The peasants seen by the Third Republic

The peasants seen by the Third Republic

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Title: The pay of the harvesters.

Author : LHERMITTE Léon-Augustin (1844 - 1925)

Creation date : 1882

Date shown:

Dimensions: Height 214 - Width 272

Technique and other indications: Oil painting on canvas

Storage place: Orsay Museum website

Contact copyright: © Photo RMN-Grand Palais - G. Blot

Picture reference: 02-015080 / RF 333

The pay of the harvesters.

© Photo RMN-Grand Palais - G. Blot

Publication date: July 2012


The peasants seen by the Third Republic


Historical context

Each French agricultural region has its favorite crops, its own agrarian structures and its farming methods.

In the XIXe century as today, Picardy, land of open fields, was largely devoted to cereal crops. It was modernized relatively quickly: the farms are quite large and the farms, often with closed courtyards (overlooking the dwellings, the barn and the intermediate buildings such as the stable), vary from 10 by 15 meters to 20 by 30 meters. . The scythe eliminated the sickle in the 1830s.

The harvester's pay has precisely this type of farm as a framework: the model is the so-called Ru-Chailly farm, near Château-Thierry (Aisne), a large property leased to the Jary family whose attic overflowing with hay symbolizes ease in the painting by Lhermitte. The scrupulous realism and themes of this painting explain its extraordinary success with the general public and the State, which acquired it on the very day of the Salon's opening, in 1882.

We can only be surprised at the contempt with which this type of painting is treated today, since Jacques Thuillier is right to assert, in his Advocacy for “naturalist” painting, that the contemporary public "has become blind to the art of Lhermitte" (J. THUILLIER, in Mr. LE PELLEY FONTENY, Léon Augustin Lhermitte (1844-1925), Catalog raisonné, Cercle d'Art Publishing, p. 9).

Image Analysis

In this rustic scene, where the master in a blue blouse pays his "day-men" after having gathered them in the courtyard of his farm, everything points to grandeur and dignity. The mother feeding her child, the young man who receives his pay, his hand resting on his scythe, in a manly face-to-face with the farmer, and above all the old haired and thin reaper, hieratic on his bench, his eyes empty. through fatigue, all in their own way personify work "with an ideal and true nobility at the same time", as a critic noted in 1882.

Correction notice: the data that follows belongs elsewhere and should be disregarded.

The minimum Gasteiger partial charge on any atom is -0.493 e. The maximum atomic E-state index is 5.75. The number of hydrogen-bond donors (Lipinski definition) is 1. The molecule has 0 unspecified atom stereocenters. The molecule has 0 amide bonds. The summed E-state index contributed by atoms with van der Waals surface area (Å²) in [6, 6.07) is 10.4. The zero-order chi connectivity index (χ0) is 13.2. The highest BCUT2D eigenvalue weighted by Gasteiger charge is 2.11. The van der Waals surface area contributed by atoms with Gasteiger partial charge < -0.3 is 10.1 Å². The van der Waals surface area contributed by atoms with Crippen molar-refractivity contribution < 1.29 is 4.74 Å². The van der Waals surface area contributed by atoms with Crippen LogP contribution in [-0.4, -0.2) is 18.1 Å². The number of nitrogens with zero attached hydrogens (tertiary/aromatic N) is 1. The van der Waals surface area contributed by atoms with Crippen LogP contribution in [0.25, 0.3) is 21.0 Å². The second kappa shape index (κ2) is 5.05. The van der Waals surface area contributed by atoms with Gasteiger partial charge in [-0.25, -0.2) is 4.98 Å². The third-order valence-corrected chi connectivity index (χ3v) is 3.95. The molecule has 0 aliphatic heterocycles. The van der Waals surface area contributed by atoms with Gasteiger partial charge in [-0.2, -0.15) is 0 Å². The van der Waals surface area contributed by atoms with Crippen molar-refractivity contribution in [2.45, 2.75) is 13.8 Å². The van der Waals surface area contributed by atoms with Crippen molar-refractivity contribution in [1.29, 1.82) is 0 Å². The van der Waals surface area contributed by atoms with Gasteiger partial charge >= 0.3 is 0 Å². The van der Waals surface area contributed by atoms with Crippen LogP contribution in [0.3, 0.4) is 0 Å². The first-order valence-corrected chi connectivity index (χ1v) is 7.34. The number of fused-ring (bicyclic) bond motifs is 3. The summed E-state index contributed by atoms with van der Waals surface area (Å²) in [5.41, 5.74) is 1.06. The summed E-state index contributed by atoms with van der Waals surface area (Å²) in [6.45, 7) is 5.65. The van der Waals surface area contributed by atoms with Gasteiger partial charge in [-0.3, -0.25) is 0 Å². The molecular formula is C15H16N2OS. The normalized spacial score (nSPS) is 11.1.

This impression is accentuated by the rigorous construction of the whole, structured in horizontal lines (the stone bench, the edge of the roofs, the windowsill), vertical (the handle of the young man's scythe, the walls, the standing characters) and oblique (the handle of the old man's scythe, the blade of his scythe, extended by the young mother's sloping back).


One cannot help being struck by the monumentality of the painting, a true hymn to peasant work, and by the meticulous, almost photographic realism of a "literal painting", as Sâr Peladan said in 1888: the apron of the woman, the child's bonnet at the breast, the sickle stuck in the sheaf, the gourd hanging from the sides of the old man in hooves, all testify to a pronounced taste for true detail.

For this reason, Lhermitte becomes, especially after the death of Bastien-Lepage, the representative of peasant painting under the Third Republic. It will give, with unchallenged success, the reassuring image of a hard-working rural France, ignorant of the social upheavals and the unrest that the proletariat is fomenting in the city: this is how a supported Third Republic likes to present itself, as the Second Empire, moreover, through campaigns attached to a stable regime, family morality and work.

  • closed
  • naturalism
  • openfield
  • peasants
  • agricultural work
  • Third Republic
  • rural life


Albert DEMANGEON, The Picardy plain, thesis of letters, Paris, 1905.

Georges DUBY, Armand WALLON, (dir.), History of rural France, t. 3, Apogee and crisis of peasant civilization, 1789-1914, Paris, Le Seuil, 1976.

J.-F. LEBLOND, Y. BROHARD, Popular life and traditions in the Picardy region (Oise, Somme, Aisne), Horvath, 1989.

Monique LE PELLEY FONTENY, Léon Augustin Lhermitte (1844-1925), Catalog raisonné, Paris, Éditions Cercle d'Art.

COLLECTIVE, Léon Lhermitte and the Harvesters' Pay, The files of the Musée d´Orsay, Paris, RMN, 1991.

To cite this article

Ivan JABLONKA, "The peasants seen by the Third Republic"

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